Christmas Eve, day fourteen of my alternative Twelve Days of Christmas quest, has just drawn to a close. As the clock ticked over from the 24th to the 25th, I was driving back from having dropped some friends off after a fab evening out. Dylan on the stereo; the moon and stars shining down brightly in a very clear sky. In that moment, I felt happy – truly, deeply happy.
In that celestial moment, I realised that I have travelled to the moon and back during the last two weeks. In that sense, my own version of the Twelve Days of Christmas has served its purpose. I set out wanting to explore what constituted – how to achieve – a ‘Christmas of my own’ and I’ve discovered more than I ever could have imagined. Yet, as is so often the case, sometimes we have to go a long way to realise that what we were looking for was with us all along. Friends, family, crafts, music, a sense of community – these have been the core elements of the lyrics I’ve come up with. It’s not that things like shopping and spending money haven’t been part of my festive preparations; it’s just that they haven’t seemed sufficiently important to be included.
Christmas Eve hasn’t just marked the end of the journey, it represented the culmination of the journey too. All the elements that have featured over the other days seemed to have a part in the day, creating a period of time that has felt almost so perfect that I long to capture it in a glass cabinet and hold on to it forever – like the butterfly collectors of the nineteenth century, who didn’t realise that by pinning the creatures down and preserving them, they were actually destroying that which they loved. Rather than trying to hold onto all the moments of the day, I will just remember that life is full of journeys and I hope to travel down the same road again. There is, after all, another Christmas in twelve months’ time.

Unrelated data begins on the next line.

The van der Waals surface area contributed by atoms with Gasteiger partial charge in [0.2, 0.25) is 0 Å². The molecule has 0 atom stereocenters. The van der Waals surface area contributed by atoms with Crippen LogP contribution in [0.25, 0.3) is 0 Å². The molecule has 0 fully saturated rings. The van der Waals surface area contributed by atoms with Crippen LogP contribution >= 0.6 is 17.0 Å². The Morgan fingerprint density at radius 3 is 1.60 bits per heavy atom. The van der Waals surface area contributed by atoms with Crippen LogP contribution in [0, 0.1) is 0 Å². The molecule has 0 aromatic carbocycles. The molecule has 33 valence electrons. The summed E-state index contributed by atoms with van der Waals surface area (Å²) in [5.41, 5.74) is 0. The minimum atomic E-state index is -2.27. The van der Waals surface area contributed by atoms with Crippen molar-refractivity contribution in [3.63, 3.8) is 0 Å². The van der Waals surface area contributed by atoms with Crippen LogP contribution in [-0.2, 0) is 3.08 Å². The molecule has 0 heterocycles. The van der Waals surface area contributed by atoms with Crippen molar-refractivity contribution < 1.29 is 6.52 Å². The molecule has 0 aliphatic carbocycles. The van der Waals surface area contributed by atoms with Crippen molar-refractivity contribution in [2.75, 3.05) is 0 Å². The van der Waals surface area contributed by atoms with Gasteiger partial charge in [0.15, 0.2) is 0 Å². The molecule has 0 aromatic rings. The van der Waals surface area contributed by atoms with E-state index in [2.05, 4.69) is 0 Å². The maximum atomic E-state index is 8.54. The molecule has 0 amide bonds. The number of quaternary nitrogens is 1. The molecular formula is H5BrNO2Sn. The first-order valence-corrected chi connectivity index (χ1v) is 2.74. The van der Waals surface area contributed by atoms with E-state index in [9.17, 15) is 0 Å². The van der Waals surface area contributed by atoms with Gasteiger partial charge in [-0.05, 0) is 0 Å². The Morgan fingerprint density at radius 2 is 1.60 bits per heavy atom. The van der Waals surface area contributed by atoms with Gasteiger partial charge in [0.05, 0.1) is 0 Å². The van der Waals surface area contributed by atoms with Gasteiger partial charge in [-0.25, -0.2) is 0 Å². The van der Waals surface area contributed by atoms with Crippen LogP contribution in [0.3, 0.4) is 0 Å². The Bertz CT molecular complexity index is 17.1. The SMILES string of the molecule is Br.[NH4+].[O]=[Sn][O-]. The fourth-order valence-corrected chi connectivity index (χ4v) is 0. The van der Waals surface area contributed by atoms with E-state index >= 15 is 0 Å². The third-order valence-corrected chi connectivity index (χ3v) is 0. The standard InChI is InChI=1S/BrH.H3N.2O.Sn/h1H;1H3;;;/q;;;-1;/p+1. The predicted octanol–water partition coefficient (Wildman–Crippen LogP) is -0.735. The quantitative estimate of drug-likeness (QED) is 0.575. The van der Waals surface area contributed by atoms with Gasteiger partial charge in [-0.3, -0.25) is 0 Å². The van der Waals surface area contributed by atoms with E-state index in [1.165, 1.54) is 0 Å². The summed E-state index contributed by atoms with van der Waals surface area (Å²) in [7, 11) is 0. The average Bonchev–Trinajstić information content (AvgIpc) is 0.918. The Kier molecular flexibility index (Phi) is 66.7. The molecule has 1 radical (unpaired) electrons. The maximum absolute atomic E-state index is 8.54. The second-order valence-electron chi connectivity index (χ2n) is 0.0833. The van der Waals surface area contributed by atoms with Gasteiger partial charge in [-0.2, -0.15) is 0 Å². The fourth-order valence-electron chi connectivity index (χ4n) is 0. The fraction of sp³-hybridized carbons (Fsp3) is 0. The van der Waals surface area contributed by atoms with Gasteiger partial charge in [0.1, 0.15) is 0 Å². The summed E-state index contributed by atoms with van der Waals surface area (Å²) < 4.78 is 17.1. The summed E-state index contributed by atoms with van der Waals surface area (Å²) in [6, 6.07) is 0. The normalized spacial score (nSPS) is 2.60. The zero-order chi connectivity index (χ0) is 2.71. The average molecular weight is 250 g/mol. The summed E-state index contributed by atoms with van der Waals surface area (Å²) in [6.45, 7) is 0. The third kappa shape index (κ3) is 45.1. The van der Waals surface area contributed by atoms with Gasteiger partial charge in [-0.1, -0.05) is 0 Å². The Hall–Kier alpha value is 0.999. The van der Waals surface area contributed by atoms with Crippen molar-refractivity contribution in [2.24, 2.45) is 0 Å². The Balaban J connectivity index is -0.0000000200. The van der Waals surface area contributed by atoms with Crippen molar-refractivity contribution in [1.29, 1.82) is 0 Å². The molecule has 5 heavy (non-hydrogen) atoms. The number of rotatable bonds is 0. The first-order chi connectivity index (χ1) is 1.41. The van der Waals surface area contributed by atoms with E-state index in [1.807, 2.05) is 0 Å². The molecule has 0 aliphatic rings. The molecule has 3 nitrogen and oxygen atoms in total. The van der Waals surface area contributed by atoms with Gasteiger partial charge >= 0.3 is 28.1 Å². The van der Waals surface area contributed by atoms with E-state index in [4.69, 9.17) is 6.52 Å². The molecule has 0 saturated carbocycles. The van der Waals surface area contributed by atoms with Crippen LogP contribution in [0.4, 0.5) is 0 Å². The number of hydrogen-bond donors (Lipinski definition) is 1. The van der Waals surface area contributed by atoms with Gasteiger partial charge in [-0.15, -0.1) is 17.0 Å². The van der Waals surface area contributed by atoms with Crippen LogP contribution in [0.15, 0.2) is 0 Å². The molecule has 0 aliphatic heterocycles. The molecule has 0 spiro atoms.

On the fourteenth day of Christmas, my own way was to be fourteen days a journey, thirteen rows a knitting, twelve trees a glowing, eleven carols a singing, ten pins a bowling, nine weeks a planning, eight hours a sleeping, seven scenes a snowing, six plates a spinning, five Ro-o-ses, four simple pleasures, three finished parcels, two children’s gifts and a morning of charity.